Nearly everyone in our society carries a smartphone in their pocket. The operative part of that title is "phone." Yes, it is a powerful computer that can facilitate messaging in multiple formats - text, email and social media - but it is a phone. All of those other message formats are one-directional: the sender messages someone who can choose to reply or not. Telephones are truly two-way communication, so use it and embrace it. Face to face, two-way communication will always be superior to one-directional email or texting. However, we can't always answer our phones. When you receive someone's outgoing voicemail message, leave a message. Don't rely on them to look at their phone and see that you called in the caller ID. And when you receive a voicemail, return the call. It sounds simple, but many of us simply don't do it. We say we're too busy or we'll get to it tomorrow. Have some common courtesy to return the call, even if it is to say, "can we talk more tomorrow? Your communication with the team members will increase exponentially.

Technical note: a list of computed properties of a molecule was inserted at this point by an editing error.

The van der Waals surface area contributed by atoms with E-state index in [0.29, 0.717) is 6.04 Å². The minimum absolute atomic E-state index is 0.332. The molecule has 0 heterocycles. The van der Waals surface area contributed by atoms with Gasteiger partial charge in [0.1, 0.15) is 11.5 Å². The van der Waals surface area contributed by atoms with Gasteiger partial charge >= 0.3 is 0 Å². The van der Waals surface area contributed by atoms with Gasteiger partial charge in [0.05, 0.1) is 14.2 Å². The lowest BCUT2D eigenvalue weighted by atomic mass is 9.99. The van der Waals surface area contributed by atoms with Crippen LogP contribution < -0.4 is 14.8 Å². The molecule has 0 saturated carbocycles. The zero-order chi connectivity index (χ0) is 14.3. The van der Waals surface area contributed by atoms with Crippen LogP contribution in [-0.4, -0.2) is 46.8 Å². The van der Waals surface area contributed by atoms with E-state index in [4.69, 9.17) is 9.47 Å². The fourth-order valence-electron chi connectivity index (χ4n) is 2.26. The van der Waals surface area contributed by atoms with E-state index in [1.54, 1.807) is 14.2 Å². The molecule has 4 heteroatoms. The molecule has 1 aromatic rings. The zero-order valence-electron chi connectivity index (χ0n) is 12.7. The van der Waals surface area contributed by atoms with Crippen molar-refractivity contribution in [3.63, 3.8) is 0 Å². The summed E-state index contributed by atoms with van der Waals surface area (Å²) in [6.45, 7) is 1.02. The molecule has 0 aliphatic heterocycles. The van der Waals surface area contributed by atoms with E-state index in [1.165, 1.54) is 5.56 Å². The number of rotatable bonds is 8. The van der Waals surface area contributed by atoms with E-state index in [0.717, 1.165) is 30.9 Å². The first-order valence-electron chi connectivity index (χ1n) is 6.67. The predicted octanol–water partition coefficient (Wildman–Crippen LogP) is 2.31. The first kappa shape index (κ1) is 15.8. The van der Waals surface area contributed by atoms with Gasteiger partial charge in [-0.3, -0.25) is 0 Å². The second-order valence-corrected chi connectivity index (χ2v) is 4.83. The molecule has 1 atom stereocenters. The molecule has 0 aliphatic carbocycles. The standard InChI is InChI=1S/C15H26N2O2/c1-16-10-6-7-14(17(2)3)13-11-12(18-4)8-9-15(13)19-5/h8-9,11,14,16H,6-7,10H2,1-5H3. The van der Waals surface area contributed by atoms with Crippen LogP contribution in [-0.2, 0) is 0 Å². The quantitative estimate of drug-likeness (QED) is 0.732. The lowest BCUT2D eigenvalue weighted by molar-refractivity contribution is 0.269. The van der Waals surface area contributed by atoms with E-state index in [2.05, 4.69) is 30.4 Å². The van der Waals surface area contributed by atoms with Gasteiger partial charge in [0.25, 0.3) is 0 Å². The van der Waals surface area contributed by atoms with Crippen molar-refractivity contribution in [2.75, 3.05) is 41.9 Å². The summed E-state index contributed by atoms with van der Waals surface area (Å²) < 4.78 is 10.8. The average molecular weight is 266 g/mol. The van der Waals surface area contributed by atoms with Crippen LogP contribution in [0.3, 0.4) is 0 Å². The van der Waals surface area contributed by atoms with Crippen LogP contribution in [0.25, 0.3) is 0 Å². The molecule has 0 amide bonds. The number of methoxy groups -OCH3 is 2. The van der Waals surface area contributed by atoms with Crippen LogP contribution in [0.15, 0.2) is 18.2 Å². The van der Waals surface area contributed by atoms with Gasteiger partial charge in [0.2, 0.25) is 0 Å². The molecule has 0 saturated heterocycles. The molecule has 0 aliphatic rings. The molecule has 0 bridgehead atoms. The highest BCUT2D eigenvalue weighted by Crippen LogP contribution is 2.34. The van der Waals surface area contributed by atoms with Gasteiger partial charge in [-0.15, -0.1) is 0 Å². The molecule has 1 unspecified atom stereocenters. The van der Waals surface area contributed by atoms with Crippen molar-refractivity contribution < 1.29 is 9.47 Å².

Strategy 3 - Recognize the Situation
Whether good or bad, recognize the situation that you are in. If you're put in a tough situation, recognize it and work to make it better. Try to make other's jobs easier by doing your job better. If you do that, you will be appreciated as a go-to person and a team player. Your job will then be easier. Also know that all projects and teams have a culture that is cultivated in the early days of the collaboration. Sometimes it's a good culture and sometimes it's a bad culture, but recognize what it is. If warranted, buck the culture in an effort to make things better.
Strategy 4 - Top Down Collaboration
Behaviors start at the top of teams: with the highest managers and executives. If the top leaders buy in to what needs to be done, the rank and file employees will fall in line. It is imperative that leaders exhibit and practice good collaborative behaviors in order for the team to be successful. Show up early for meetings and be prepared. Listen first and then speak. Have respect for the other team members, their needs and their goals. Seek consensus. If our leaders do all of these things, our teams will function more collaboratively and be more successful.